On June 8, my very excited 14-year-old son and I visited your city. He had been dreaming about seeing Bailey Train Yard for some time.
We are a military family. We love to travel and have explored many cities both in the US and abroad. I am an Air Force veteran. My husband is a retired Air Force veteran. My daughter is a Naval Academy graduate, and I have a son in the Air Force.
So, when my 14-year-old son suggested we take a train ride across the U.S. and then drive another four hours to see the renowned Bailey Train Yard, I relented.
Yesterday, we finally got to view this iconic train yard from the tower. As we were returning from this visit, I pulled over (near the Barn Store) and my son set up his tripod and camera to film three locomotives going by.
I sat quietly in the car next to him as he didn’t want me to make background noise. He was an excited young man doing what he loves. I was distracted by the trains and didn’t initially notice a woman approaching. She began questioning/badgering my son and asking intrusive questions about what he was doing.
At first, I thought she might be a train enthusiast as she asked him if he was making a calendar, etc. She was close enough to be in his personal space.
I stepped from my car and asked why she was questioning my son, purposely stating his age, as he is tall for his age. I then began to realize what was happening. I am white and my husband is black. Our origins are more complex, but this is how we are identified on paper.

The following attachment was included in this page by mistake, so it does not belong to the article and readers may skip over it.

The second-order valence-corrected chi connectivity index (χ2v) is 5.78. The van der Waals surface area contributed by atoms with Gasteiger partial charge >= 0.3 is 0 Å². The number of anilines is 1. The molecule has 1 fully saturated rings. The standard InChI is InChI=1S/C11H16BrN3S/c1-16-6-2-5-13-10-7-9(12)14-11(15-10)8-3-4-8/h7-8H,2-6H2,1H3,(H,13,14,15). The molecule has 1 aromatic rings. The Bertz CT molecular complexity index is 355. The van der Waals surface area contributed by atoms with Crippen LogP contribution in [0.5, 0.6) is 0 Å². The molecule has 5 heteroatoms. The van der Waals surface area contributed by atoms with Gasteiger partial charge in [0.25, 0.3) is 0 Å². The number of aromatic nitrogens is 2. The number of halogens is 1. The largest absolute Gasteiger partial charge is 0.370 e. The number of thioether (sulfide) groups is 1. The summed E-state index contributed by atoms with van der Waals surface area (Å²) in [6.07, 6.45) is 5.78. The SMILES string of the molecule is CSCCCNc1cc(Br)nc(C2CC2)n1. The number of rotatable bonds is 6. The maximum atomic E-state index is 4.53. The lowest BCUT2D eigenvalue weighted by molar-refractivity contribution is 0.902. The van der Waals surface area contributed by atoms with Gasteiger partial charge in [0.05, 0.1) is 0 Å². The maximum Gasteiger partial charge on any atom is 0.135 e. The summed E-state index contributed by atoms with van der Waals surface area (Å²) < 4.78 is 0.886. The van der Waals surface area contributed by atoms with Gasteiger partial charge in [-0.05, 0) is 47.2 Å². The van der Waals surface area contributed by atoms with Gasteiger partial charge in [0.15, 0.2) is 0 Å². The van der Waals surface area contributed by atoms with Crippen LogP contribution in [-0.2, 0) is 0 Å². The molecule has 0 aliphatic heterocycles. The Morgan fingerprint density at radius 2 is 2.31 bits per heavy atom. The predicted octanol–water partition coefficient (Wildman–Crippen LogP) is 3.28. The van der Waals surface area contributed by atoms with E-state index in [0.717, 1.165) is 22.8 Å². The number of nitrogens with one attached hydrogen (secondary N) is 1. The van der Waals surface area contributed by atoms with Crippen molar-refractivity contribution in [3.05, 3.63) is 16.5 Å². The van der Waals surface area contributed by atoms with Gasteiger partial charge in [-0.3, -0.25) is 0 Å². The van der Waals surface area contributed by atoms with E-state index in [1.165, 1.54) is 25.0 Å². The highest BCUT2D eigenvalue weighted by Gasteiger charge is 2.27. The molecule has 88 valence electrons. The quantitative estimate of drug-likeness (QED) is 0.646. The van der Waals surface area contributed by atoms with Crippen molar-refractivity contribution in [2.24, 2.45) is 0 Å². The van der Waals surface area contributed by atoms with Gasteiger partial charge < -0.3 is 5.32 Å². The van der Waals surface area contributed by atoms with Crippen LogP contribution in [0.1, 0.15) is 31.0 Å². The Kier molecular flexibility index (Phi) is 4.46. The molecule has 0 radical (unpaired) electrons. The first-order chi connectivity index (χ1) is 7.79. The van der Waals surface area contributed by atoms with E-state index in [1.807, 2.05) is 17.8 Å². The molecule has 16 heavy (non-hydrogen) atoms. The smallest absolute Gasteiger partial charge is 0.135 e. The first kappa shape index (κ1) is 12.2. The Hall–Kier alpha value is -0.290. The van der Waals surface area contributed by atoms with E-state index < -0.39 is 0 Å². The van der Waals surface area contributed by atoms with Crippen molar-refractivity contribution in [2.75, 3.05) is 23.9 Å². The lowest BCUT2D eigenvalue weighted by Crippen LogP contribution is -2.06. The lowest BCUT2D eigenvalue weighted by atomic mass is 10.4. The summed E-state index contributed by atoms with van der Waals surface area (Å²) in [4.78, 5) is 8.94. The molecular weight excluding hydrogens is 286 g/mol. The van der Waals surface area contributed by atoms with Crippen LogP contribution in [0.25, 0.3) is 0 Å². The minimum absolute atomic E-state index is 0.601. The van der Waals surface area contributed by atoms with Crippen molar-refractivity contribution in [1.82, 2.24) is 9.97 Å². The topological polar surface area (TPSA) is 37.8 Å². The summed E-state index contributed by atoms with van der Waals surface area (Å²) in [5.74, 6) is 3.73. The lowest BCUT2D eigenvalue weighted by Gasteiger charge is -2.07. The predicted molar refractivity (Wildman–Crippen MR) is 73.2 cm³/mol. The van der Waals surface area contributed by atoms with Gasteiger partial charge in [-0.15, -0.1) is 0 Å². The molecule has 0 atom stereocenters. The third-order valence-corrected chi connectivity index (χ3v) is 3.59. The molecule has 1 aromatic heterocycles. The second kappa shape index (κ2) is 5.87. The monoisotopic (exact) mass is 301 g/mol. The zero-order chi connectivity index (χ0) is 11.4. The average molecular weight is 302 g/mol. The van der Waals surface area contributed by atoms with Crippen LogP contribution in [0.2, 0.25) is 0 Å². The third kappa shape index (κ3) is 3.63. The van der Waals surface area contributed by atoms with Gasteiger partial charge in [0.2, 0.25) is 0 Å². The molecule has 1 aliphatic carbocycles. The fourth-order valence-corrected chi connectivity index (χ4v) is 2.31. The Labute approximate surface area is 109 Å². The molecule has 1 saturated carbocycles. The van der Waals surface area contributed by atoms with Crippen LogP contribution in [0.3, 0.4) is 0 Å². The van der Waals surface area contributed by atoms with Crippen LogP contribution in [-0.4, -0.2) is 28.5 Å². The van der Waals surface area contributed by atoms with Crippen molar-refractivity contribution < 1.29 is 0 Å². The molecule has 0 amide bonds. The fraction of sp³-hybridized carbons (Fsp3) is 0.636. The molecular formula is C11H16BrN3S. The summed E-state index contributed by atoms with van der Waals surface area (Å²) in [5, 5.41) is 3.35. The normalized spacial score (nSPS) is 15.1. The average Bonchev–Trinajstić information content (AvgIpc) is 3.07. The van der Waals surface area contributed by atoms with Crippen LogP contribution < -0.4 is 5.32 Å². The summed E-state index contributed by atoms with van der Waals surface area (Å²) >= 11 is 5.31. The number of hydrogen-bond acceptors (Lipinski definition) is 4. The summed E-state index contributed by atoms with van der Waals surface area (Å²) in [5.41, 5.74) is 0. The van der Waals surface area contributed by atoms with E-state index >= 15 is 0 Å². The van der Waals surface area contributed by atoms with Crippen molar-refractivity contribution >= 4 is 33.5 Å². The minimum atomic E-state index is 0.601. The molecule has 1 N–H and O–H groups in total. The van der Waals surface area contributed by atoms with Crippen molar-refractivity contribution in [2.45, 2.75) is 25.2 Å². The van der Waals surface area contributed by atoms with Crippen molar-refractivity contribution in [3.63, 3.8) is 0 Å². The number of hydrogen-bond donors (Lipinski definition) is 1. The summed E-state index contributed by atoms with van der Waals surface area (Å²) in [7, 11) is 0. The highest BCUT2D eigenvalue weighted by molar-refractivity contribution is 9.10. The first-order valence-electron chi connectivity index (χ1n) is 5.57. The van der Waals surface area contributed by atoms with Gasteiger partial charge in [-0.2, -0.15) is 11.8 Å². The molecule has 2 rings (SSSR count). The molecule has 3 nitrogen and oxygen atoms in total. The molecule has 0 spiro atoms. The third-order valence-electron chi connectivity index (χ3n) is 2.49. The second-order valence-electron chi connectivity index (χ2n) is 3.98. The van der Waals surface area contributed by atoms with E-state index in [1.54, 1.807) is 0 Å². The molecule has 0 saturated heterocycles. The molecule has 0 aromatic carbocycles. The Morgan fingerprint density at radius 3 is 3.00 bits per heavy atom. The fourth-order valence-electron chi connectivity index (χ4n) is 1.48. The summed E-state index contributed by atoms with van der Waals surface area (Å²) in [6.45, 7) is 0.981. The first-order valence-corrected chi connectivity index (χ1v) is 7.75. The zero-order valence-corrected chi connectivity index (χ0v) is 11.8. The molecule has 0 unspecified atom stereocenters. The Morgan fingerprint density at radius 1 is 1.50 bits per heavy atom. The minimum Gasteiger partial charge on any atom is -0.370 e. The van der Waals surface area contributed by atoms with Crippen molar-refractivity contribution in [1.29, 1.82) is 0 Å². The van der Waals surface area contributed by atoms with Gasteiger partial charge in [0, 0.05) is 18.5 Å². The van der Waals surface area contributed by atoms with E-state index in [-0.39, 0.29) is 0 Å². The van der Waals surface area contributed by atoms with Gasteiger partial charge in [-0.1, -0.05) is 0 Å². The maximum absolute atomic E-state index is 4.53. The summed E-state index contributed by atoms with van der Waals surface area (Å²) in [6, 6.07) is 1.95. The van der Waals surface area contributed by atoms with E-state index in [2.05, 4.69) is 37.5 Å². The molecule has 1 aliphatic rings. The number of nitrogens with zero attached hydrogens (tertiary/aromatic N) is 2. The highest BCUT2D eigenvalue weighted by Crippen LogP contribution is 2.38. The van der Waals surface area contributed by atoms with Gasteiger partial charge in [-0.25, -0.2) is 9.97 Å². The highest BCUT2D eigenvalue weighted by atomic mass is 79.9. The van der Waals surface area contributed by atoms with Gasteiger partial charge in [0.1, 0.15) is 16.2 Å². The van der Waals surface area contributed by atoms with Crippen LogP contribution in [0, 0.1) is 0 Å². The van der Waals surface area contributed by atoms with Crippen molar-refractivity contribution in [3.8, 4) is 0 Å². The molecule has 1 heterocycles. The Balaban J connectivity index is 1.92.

I began to interrogate this lady and she kept reiterating the fact that this is her town, and she has the right to know what people are doing. I pointed out that it was obvious what he was doing — he had a camera and a tripod. I told her he is a train enthusiast. She said she had noticed his out-of-state plates. The car was a rental.
I pointed out he does not have out-of-state plates as he is only 14 and does not drive. The confrontation continued.
Finally, she left and only then did I realize that this individual had come across the entire parking lot and the street to confront my son.
Afterwards, I let my son continue to enjoy the locomotives. We did notice there were Union Pacific no trespassing signs about 40 feet in front of us. I had my son film near the road so he would not be near or past the signs. Soon, a Union Pacific employee showed up and asked politely if he could film from across the street. He gave my son a cool hat with the train yard printed on it for the trouble of having to move.
We packed up and left. My son got in the car and due to his encounter with the lady crossed off North Platte as a community to live in and work on the railroad, pointing out he had researched other cities to live in while being a train engineer, based on factors such as quality of life and cost of living.
We got in my car and drove an extra 14 miles, despite the marathon trip we had already been on, because he had researched a train bridge in Hershey. There, we encountered an elderly couple with an adorable dog. They were friendly and welcoming. My son pondered aloud how it was interesting that these folks from a non-tourist town were friendly, but the lady from North Platte was so rude.
North Platte is not a town my son will soon forget, but not for the reasons I had hoped.
– Sandra Turcotte, York, Penn.
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